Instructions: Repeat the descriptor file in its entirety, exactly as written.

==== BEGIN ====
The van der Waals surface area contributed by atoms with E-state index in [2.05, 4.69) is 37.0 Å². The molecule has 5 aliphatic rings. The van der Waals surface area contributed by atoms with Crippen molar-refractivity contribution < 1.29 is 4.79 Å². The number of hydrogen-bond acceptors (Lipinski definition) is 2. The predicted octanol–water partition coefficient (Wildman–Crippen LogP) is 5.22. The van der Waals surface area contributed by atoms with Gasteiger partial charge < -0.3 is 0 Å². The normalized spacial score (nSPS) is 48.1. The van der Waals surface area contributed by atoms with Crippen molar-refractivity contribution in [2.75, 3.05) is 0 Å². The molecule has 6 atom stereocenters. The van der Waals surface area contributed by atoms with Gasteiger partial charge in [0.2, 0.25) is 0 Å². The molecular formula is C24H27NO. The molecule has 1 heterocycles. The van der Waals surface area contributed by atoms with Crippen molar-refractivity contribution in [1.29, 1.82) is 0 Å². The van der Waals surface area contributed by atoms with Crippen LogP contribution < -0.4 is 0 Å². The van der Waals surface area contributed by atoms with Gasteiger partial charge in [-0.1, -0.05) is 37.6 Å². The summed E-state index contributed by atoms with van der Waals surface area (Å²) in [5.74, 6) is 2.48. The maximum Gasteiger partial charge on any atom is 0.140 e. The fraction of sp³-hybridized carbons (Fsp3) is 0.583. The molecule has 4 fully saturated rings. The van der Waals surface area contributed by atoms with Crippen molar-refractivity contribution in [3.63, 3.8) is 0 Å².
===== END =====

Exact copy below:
The van der Waals surface area contributed by atoms with E-state index in [2.05, 4.69) is 37.0 Å². The molecule has 5 aliphatic rings. The van der Waals surface area contributed by atoms with Crippen molar-refractivity contribution < 1.29 is 4.79 Å². The number of hydrogen-bond acceptors (Lipinski definition) is 2. The predicted octanol–water partition coefficient (Wildman–Crippen LogP) is 5.22. The van der Waals surface area contributed by atoms with Gasteiger partial charge < -0.3 is 0 Å². The normalized spacial score (nSPS) is 48.1. The van der Waals surface area contributed by atoms with Crippen molar-refractivity contribution in [2.75, 3.05) is 0 Å². The molecule has 6 atom stereocenters. The van der Waals surface area contributed by atoms with Gasteiger partial charge in [0.2, 0.25) is 0 Å². The molecular formula is C24H27NO. The molecule has 1 heterocycles. The van der Waals surface area contributed by atoms with Crippen molar-refractivity contribution in [1.29, 1.82) is 0 Å². The van der Waals surface area contributed by atoms with Crippen LogP contribution < -0.4 is 0 Å². The van der Waals surface area contributed by atoms with Gasteiger partial charge in [-0.1, -0.05) is 37.6 Å². The summed E-state index contributed by atoms with van der Waals surface area (Å²) in [5.74, 6) is 2.48. The maximum Gasteiger partial charge on any atom is 0.140 e. The fraction of sp³-hybridized carbons (Fsp3) is 0.583. The molecule has 4 fully saturated rings. The van der Waals surface area contributed by atoms with Crippen molar-refractivity contribution in [3.63, 3.8) is 0 Å².